See How the Bay Area’s Population Has Changed Since 2010

Dear Atlas users,

Recent headlines have focused on the Bay Area’s population loss over the last few years. But how did the region’s population — and its demographics — change during the 2010s? Our latest analysis explores the trends and what they mean for our future. Explore our findings and more updates from the Atlas:

At a Glance: The Bay Area’s Shifting Population

The Bay Area added more than half a million people between 2010 and 2020. However, our analysis of the latest decennial census data reveals that population growth during this period was uneven across the nine counties. Smaller cities in the East Bay and South Bay saw larger rates of population growth, while unincorporated areas in the North Bay and South Bay lost residents. The region’s racial and ethnic demographics are also quite different than they were a decade ago. By 2020, people of color and multiracial people comprised nearly two-thirds of all residents (64 percent), a notable rise from 50 percent in 2010. Despite this growth, Black and indigenous populations across the region have still declined.The Bay Area's Black, Native American, and white populations have decreased since 2000..

Advocating for Language Equity in the Bay Area

The nine-county Bay Area is home to speakers of more than 160 languages — and more than 200,000 households across the region don’t speak English well or at all. These linguistically isolated households largely speak Asian languages or Spanish. For farmworkers, many of whom speak other indigenous languages from Mexico, the situation is even more precarious: safety messages aren’t often translated into the languages they speak. Maria Salinas, a farmworker and organizer who predominantly speaks Chatino, has pushed to increase language access. In 2022, she and other farmworkers successfully advocated for the creation of an emergency operations plan that requires employers in Sonoma County to provide safety training and information to workers in their preferred languages. Learn more about her story.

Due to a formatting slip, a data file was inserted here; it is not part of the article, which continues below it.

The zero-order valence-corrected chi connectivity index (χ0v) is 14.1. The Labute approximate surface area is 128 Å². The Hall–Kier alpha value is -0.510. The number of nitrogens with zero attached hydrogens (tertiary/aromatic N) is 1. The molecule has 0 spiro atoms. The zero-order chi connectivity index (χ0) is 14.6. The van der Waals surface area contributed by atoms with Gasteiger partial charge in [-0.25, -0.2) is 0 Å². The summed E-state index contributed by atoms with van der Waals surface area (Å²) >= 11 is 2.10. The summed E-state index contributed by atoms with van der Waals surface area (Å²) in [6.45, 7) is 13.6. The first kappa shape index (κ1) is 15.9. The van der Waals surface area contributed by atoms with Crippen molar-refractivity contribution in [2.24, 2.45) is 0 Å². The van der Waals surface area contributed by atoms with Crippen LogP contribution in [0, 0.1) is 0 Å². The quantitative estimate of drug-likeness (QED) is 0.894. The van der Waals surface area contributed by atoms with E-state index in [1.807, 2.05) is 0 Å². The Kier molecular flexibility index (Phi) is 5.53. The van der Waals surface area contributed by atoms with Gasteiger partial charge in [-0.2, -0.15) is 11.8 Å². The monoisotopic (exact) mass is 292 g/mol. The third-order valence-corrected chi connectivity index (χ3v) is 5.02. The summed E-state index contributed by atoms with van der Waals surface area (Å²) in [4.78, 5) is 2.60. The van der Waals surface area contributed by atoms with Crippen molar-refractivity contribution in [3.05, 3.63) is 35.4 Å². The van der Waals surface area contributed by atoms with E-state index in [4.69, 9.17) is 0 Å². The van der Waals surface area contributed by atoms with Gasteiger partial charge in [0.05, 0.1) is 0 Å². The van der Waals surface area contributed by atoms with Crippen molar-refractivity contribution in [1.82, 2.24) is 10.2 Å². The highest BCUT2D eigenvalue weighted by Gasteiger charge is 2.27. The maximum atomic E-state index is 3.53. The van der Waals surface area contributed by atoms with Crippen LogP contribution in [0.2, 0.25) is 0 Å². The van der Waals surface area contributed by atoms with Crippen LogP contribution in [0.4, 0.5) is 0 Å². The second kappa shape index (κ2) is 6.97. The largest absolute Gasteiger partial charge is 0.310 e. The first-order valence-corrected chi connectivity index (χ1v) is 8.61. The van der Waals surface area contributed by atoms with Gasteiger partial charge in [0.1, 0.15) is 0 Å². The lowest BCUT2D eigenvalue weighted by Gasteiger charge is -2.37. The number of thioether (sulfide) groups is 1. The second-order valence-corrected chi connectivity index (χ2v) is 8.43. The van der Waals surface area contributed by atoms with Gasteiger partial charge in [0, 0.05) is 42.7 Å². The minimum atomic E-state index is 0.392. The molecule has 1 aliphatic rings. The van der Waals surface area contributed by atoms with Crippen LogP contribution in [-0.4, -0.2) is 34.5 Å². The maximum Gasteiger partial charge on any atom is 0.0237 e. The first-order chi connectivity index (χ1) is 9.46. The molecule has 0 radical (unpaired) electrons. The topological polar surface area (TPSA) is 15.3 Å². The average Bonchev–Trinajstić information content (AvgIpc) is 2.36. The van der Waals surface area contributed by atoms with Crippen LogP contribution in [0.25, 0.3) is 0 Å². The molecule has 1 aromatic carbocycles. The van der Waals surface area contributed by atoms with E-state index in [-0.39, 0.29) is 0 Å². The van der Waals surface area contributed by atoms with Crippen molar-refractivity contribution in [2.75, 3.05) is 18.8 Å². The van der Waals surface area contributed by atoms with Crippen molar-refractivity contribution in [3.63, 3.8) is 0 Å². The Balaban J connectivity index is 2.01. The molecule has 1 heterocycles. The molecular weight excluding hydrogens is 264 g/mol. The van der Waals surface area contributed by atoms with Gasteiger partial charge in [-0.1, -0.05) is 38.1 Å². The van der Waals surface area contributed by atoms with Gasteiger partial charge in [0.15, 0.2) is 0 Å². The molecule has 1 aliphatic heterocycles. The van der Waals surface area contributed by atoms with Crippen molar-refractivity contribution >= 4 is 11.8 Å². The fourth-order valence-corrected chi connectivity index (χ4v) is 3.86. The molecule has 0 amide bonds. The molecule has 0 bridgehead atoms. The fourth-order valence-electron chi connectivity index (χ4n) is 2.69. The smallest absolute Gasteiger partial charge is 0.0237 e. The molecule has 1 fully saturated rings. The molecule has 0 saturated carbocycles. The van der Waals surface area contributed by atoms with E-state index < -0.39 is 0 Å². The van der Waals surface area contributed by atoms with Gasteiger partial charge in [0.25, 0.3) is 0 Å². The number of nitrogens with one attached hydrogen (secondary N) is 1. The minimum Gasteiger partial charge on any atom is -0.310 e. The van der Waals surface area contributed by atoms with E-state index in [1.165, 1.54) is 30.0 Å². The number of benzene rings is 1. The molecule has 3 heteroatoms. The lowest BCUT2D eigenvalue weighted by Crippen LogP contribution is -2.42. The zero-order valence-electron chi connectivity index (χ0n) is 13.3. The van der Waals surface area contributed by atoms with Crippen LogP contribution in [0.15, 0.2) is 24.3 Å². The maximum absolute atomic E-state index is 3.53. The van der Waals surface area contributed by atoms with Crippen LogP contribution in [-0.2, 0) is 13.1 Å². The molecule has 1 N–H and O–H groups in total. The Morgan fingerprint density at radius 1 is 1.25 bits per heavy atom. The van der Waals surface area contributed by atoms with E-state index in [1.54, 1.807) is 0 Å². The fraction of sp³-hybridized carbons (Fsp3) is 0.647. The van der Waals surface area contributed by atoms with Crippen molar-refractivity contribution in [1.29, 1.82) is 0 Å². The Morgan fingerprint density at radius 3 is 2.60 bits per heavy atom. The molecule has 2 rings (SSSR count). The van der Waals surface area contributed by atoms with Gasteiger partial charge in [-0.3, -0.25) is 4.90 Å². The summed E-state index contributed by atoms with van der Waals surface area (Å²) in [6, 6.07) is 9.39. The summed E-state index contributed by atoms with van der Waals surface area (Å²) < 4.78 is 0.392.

ICYMI: Examining the Diversity of Bay Area Elected Officials

Our latest examination of the diversity of high-level Bay Area elected officials — mayors, city council members, supervisors, and district attorneys — reveals more people of color are running for office and winning local elections throughout the nine-county region. Between 2019 and 2023, the region’s share of elected officials of color increased from 29 percent to 37 percent. Despite this steady increase, people of color remain vastly underrepresented, given that they make up 60 percent of the region’s population. And 25 percent of Bay Area cities still have no people of color represented in their city government. Want to delve deeper? Explore our case study on the relationship between real estate interests held by local elected officials and their voting patterns on housing legislation.

Connect with Our Team

The Atlas team regularly engages with local advocates and organizations — and we’d love to. Interested in hosting a presentation or training? Contact us at

Thank you,

Bay Area Equity Atlas team